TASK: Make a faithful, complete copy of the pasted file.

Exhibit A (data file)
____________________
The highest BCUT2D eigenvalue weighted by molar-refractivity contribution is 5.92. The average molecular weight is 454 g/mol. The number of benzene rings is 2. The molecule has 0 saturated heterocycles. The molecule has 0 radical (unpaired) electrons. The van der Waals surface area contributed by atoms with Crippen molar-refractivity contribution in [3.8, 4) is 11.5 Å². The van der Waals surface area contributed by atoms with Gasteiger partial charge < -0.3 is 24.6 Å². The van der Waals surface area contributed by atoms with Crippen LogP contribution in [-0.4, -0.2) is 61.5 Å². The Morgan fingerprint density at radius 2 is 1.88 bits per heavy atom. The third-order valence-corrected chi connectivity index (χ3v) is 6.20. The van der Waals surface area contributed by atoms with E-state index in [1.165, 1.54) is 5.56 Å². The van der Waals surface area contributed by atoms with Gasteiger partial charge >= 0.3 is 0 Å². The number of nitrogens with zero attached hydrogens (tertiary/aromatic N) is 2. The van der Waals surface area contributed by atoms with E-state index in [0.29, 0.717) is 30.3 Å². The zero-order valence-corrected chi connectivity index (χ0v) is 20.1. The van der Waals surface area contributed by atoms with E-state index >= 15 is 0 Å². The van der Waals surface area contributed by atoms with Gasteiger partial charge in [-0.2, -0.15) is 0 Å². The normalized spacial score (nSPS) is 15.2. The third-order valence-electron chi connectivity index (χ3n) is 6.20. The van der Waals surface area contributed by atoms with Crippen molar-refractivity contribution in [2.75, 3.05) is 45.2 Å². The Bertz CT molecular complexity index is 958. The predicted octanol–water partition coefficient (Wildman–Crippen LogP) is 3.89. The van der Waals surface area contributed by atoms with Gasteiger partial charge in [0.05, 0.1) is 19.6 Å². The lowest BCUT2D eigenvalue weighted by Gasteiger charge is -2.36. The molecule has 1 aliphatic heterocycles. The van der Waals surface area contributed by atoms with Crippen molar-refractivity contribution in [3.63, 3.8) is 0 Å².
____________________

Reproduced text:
The highest BCUT2D eigenvalue weighted by molar-refractivity contribution is 5.92. The average molecular weight is 454 g/mol. The number of benzene rings is 2. The molecule has 0 saturated heterocycles. The molecule has 0 radical (unpaired) electrons. The van der Waals surface area contributed by atoms with Crippen molar-refractivity contribution in [3.8, 4) is 11.5 Å². The van der Waals surface area contributed by atoms with Gasteiger partial charge < -0.3 is 24.6 Å². The van der Waals surface area contributed by atoms with Crippen LogP contribution in [-0.4, -0.2) is 61.5 Å². The Morgan fingerprint density at radius 2 is 1.88 bits per heavy atom. The third-order valence-corrected chi connectivity index (χ3v) is 6.20. The van der Waals surface area contributed by atoms with E-state index in [1.165, 1.54) is 5.56 Å². The van der Waals surface area contributed by atoms with Gasteiger partial charge >= 0.3 is 0 Å². The number of nitrogens with zero attached hydrogens (tertiary/aromatic N) is 2. The van der Waals surface area contributed by atoms with E-state index in [0.29, 0.717) is 30.3 Å². The zero-order valence-corrected chi connectivity index (χ0v) is 20.1. The van der Waals surface area contributed by atoms with E-state index >= 15 is 0 Å². The van der Waals surface area contributed by atoms with Gasteiger partial charge in [-0.2, -0.15) is 0 Å². The normalized spacial score (nSPS) is 15.2. The third-order valence-electron chi connectivity index (χ3n) is 6.20. The van der Waals surface area contributed by atoms with Crippen molar-refractivity contribution in [2.75, 3.05) is 45.2 Å². The Bertz CT molecular complexity index is 958. The predicted octanol–water partition coefficient (Wildman–Crippen LogP) is 3.89. The van der Waals surface area contributed by atoms with Gasteiger partial charge in [0.05, 0.1) is 19.6 Å². The lowest BCUT2D eigenvalue weighted by Gasteiger charge is -2.36. The molecule has 1 aliphatic heterocycles. The van der Waals surface area contributed by atoms with Crippen molar-refractivity contribution in [3.63, 3.8) is 0 Å².